Fibrodysplasia ossificans progressiva (FOP) patients carry a missense mutation in ACVR1 [617G > A (R206H)] that leads to hyperactivation of BMP-SMAD signaling. Contrary to a previous study, here we show that FOP fibroblasts showed an increased efficiency of induced pluripotent stem cell (iPSC) generation. This positive effect was attenuated by inhibitors of BMP-SMAD signaling (Dorsomorphin or LDN1931890) or transducing inhibitory SMADs (SMAD6 or SMAD7). Read More

    Fibrodysplasia ossificans progressiva. A case report and focus on the BMP signaling pathway.
    Morphologie 2016 Dec 23;100(331):250-255. Epub 2016 May 23.
    Service de rhumatologie, CHU d'Angers, 49933 Angers cedex, France; GEROM groupe d'études remodelage osseux et biomatériaux, IRIS-IBS institut de biologie en santé, CHU d'Angers, université d'Angers, 49933 Angers cedex, France. Electronic address:
    Fibrodysplasia ossificans progressiva is a very rare heritable disease characterized by a progressive heterotopic endochondal ossification, occurring in the first decade of life, and leading thereafter to a severe ankylosis of the spine, limbs and jaw, with a progressive and severe functional disability. To date the cause of the disease remains unknown and no medical treatment has been proved efficient. It has recently been shown that a recurrent mutation in activation domain of the activin-receptor IA (ACVR1), a BMP receptor, could lead to an abnormal signalling pathway of BMP-4 and contribute to the occurrence of the devastating lesions characteristic of the disease. Read More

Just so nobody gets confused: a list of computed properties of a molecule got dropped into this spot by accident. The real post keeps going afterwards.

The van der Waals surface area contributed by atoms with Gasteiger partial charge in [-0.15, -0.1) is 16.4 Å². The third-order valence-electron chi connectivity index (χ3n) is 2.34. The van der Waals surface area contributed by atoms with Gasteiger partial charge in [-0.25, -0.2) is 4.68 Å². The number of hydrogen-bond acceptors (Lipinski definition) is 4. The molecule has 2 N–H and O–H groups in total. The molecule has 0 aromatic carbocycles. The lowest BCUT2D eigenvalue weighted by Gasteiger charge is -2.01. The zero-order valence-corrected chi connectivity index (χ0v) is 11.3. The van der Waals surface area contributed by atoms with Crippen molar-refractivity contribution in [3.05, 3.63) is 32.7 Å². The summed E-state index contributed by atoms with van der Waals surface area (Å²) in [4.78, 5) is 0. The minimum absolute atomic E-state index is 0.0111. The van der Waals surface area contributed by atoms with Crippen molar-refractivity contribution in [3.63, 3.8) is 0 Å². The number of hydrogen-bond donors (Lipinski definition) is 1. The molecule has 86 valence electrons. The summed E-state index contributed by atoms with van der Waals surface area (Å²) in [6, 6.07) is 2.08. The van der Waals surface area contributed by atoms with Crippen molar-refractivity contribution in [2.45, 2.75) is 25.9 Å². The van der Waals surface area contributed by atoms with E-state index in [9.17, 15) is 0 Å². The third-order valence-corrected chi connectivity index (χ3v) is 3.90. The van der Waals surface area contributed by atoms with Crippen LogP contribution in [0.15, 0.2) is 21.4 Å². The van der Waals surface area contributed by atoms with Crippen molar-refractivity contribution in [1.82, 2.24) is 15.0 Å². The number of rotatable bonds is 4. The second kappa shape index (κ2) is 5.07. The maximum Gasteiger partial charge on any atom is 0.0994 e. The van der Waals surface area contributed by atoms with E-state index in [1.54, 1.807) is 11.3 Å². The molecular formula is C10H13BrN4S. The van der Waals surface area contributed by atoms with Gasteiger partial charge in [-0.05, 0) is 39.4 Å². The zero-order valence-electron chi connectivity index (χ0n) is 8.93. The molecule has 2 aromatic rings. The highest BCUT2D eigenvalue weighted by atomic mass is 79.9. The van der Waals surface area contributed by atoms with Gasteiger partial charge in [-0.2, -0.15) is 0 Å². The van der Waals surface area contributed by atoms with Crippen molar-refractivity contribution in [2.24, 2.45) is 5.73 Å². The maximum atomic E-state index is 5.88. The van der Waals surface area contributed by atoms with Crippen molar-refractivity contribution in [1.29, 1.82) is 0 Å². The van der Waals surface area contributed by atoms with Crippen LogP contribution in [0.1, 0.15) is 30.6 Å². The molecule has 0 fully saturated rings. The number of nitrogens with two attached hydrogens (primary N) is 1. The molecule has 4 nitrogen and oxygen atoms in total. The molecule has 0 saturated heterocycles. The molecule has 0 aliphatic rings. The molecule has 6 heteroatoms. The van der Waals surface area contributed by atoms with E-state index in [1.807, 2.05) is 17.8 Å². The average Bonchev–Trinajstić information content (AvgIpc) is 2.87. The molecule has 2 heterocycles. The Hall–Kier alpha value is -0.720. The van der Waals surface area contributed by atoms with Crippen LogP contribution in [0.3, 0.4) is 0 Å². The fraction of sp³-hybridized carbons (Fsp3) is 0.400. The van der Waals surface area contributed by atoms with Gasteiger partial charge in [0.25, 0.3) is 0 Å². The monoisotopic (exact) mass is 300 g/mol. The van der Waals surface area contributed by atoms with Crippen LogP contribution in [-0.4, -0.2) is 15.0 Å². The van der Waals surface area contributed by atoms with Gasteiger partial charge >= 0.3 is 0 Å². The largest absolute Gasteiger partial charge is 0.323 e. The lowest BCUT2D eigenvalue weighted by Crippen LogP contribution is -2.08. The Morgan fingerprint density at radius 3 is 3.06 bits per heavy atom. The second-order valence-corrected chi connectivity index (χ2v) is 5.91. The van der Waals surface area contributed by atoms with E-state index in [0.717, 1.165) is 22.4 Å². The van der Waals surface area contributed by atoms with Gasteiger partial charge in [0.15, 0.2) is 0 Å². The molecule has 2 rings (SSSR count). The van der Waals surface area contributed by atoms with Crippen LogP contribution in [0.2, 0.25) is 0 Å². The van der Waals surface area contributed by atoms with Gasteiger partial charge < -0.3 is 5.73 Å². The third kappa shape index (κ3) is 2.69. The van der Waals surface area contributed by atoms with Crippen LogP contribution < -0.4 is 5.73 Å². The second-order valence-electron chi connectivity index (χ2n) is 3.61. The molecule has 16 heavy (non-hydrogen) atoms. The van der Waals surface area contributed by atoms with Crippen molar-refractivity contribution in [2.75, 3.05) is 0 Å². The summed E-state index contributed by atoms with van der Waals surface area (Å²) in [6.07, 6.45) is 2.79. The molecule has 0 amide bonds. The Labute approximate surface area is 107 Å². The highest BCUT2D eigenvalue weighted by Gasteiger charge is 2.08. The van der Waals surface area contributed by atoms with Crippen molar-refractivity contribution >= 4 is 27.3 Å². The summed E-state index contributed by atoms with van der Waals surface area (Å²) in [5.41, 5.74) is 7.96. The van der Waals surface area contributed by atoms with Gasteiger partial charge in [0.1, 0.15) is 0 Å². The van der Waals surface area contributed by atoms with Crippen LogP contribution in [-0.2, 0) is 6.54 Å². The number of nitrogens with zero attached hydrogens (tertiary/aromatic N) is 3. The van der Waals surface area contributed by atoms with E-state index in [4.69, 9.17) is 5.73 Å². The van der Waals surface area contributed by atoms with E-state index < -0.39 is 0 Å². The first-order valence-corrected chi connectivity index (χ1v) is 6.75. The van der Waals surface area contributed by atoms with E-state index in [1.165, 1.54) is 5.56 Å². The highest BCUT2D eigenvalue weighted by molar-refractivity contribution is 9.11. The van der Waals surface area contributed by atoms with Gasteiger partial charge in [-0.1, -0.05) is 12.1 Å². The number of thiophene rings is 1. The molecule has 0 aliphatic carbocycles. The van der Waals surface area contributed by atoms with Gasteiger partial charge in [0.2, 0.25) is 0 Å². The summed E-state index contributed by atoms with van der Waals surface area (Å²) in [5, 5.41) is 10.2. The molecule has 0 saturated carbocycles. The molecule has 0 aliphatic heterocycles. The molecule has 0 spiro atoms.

Primum non nocere: a case of a humeral fracture in a patient with fibrodysplasia progressiva ossificans.
    Shoulder Elbow 2016 Jan 10;8(1):37-40. Epub 2015 Aug 10.
    The Shoulder Unit, Princess Elizabeth Orthopaedic Centre, Royal Devon and Exeter Hospital, Exeter, UK.
    Fibrodysplasia progressiva ossificans (FPO) is an extremely rare condition characterized by abnormal heterotopic bone formation. The condition is eponymously known as 'stoneman' disease because patients can become effectively entombed within abnormal heterotopic bone. We present the first known case of a diaphyseal humeral fracture managed conservatively in an adult patient with this condition. Read More

    Novel asymptomatic CNS findings in patients with ACVR1/ALK2 mutations causing fibrodysplasia ossificans progressiva.
    J Med Genet 2016 Dec 26;53(12):859-864. Epub 2016 Aug 26.
    Rare Disease Unit, Istituto Giannina Gaslini, Genoa, Italy.
    Background: Fibrodysplasia ossificans progressiva is an autosomal dominant disorder due to germline mutations of ACVR1/ALK2 causing progressive heterotopic endochondral ossifications. Evidence of central nervous system involvement has emerged only recently.

    Methods: We performed an observational cross-sectional brain MRI study in 13 patients (8 females, mean age 20 years), examining the relationship of clinical and neuroradiological findings. Read More

    The ACVR1 R206H mutation found in fibrodysplasia ossificans progressiva increases human induced pluripotent stem cell-derived endothelial cell formation and collagen production through BMP-mediated SMAD1/5/8 signaling.
    Stem Cell Res Ther 2016 Aug 17;7(1):115. Epub 2016 Aug 17.
    Institute for Human Genetics and the Division of Endocrinology and Metabolism, University of California, 513 Parnassus Avenue, HSE901G, San Francisco, CA, 94143-0794, USA.